Late in 2018, the IRS announced the 2019 cost-of-living adjustments made to contribution limits and income thresholds for retirement plans. This year, cost-of-living index increases were high enough to trigger adjustments to nearly all retirement-related IRS contribution and income amounts for 2019 vs
The only key amounts that remain the same from 2018 are catch-up contribution amounts for those over age 50.
Traditional IRAs (individual retirement account)
The annual contribution cap for individual retirement accounts (IRA) is up $500 from 2018 at $6,000 per eligible individual.
Catch-up contributions for those 50 and over remain capped at an additional $1,000 ($7,000 total
The deduction for taxpayers making contributions to a traditional IRA is phased out for singles and heads
of household who are covered by a workplace retirement plan and have modified adjusted gross
incomes (AGI) between $64,000 and $74,000 (up $1,000 from 2018).
For married couples filing jointly, in which the spouse who makes the IRA contribution is covered by a
workplace retirement plan, the income phase-out increases by $2,000 vs. 2018, to a range of $103,000
For an IRA contributor who is not covered by a workplace retirement plan and is married to someone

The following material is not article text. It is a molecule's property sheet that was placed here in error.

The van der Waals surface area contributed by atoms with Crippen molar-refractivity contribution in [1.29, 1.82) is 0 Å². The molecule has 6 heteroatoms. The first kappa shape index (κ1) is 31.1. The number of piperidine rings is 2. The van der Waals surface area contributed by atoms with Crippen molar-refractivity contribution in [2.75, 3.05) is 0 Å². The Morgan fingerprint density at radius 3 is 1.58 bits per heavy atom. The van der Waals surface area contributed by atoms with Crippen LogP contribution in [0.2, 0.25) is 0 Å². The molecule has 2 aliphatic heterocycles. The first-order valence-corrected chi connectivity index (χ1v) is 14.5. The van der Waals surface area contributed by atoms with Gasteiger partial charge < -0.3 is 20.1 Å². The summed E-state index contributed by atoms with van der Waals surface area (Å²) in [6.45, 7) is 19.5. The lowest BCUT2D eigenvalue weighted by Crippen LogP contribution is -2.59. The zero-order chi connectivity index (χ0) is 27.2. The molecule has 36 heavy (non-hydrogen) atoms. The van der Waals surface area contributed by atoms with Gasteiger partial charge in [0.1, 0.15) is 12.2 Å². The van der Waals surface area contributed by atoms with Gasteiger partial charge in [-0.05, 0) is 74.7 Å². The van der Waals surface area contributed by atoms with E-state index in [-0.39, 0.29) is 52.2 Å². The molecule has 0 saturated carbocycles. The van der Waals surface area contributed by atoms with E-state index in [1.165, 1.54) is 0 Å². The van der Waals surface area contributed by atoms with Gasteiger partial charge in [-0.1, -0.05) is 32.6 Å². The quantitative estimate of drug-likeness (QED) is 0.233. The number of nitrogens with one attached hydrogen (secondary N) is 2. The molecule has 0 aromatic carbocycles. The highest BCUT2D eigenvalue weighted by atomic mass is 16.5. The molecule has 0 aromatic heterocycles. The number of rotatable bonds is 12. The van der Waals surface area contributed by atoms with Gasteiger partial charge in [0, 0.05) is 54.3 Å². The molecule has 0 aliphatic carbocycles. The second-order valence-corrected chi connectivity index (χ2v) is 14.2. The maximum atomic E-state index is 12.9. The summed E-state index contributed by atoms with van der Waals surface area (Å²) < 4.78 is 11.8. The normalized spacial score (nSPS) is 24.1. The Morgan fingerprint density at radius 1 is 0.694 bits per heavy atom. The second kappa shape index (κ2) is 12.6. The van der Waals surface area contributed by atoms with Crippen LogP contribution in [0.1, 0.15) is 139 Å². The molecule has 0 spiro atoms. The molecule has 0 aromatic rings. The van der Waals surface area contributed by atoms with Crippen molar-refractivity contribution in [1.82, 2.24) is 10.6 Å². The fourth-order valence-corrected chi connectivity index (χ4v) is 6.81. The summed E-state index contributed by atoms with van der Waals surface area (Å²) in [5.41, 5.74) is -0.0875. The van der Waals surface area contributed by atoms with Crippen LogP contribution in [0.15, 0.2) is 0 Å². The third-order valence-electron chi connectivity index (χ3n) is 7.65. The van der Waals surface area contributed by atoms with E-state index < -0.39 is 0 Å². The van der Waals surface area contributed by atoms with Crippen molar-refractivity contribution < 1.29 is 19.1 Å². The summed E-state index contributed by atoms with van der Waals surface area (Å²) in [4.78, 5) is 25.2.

who is covered, the deduction is phased out if the couple’s income is between $193,000 and $203,000,
up from $189,000 and $199,000.
For a married individual filing a separate return who is covered by a workplace retirement plan, the
phase-out range is not subject to an annual cost-of-living adjustment and remains $0 to $10,000.
For married couples filing jointly, the income phase-out range for taxpayers contributing to a Roth IRA is
at an AGI of $193,000 to $203,000, up from $189,000 to $199,000 in 2018.
For singles and heads of household, the Roth IRA income phase-out range is $122,000 to $137,000, up
from $120,000 to $135,000.
For a married individual filing a separate return, the Roth IRA phase-out range is not subject to an
annual cost-of-living adjustment and remains $0 to $10,000.
For more information on these updated contribution limits and income caps, consult your tax advisor.